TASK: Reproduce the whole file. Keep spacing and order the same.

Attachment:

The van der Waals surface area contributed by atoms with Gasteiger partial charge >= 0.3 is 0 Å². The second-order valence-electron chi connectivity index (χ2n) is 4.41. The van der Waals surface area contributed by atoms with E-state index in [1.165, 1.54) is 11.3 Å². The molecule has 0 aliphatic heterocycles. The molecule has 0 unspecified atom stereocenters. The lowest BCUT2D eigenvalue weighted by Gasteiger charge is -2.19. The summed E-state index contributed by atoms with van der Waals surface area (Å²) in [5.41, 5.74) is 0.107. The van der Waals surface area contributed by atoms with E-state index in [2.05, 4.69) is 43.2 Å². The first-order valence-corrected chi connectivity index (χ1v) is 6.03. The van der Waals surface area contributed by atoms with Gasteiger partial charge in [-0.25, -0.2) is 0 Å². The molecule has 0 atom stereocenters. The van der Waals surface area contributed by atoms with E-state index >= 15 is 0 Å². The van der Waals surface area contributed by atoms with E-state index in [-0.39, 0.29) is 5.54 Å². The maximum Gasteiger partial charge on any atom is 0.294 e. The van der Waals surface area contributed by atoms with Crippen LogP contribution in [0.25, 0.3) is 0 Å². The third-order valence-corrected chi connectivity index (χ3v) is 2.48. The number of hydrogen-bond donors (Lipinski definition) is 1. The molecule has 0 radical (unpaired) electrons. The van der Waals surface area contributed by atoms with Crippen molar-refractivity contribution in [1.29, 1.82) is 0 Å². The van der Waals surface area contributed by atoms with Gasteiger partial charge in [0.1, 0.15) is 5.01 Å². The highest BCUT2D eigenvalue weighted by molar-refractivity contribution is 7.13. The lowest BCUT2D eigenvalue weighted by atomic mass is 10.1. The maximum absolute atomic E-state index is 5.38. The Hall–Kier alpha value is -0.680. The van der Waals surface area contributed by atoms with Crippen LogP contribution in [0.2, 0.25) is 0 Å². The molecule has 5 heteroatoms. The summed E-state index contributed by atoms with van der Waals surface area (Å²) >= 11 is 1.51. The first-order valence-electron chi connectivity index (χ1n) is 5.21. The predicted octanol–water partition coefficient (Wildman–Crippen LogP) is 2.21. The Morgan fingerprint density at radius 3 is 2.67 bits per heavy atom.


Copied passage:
The van der Waals surface area contributed by atoms with Gasteiger partial charge >= 0.3 is 0 Å². The second-order valence-electron chi connectivity index (χ2n) is 4.41. The van der Waals surface area contributed by atoms with E-state index in [1.165, 1.54) is 11.3 Å². The molecule has 0 aliphatic heterocycles. The molecule has 0 unspecified atom stereocenters. The lowest BCUT2D eigenvalue weighted by Gasteiger charge is -2.19. The summed E-state index contributed by atoms with van der Waals surface area (Å²) in [5.41, 5.74) is 0.107. The van der Waals surface area contributed by atoms with E-state index in [2.05, 4.69) is 43.2 Å². The first-order valence-corrected chi connectivity index (χ1v) is 6.03. The van der Waals surface area contributed by atoms with Gasteiger partial charge in [-0.25, -0.2) is 0 Å². The molecule has 0 atom stereocenters. The van der Waals surface area contributed by atoms with E-state index >= 15 is 0 Å². The van der Waals surface area contributed by atoms with E-state index in [-0.39, 0.29) is 5.54 Å². The maximum Gasteiger partial charge on any atom is 0.294 e. The van der Waals surface area contributed by atoms with Crippen LogP contribution in [0.25, 0.3) is 0 Å². The third-order valence-corrected chi connectivity index (χ3v) is 2.48. The number of hydrogen-bond donors (Lipinski definition) is 1. The molecule has 0 radical (unpaired) electrons. The van der Waals surface area contributed by atoms with Crippen molar-refractivity contribution in [1.29, 1.82) is 0 Å². The van der Waals surface area contributed by atoms with Gasteiger partial charge in [0.1, 0.15) is 5.01 Å². The highest BCUT2D eigenvalue weighted by molar-refractivity contribution is 7.13. The lowest BCUT2D eigenvalue weighted by atomic mass is 10.1. The maximum absolute atomic E-state index is 5.38. The Hall–Kier alpha value is -0.680. The van der Waals surface area contributed by atoms with Crippen LogP contribution in [0.2, 0.25) is 0 Å². The molecule has 5 heteroatoms. The summed E-state index contributed by atoms with van der Waals surface area (Å²) >= 11 is 1.51. The first-order valence-electron chi connectivity index (χ1n) is 5.21. The predicted octanol–water partition coefficient (Wildman–Crippen LogP) is 2.21. The Morgan fingerprint density at radius 3 is 2.67 bits per heavy atom.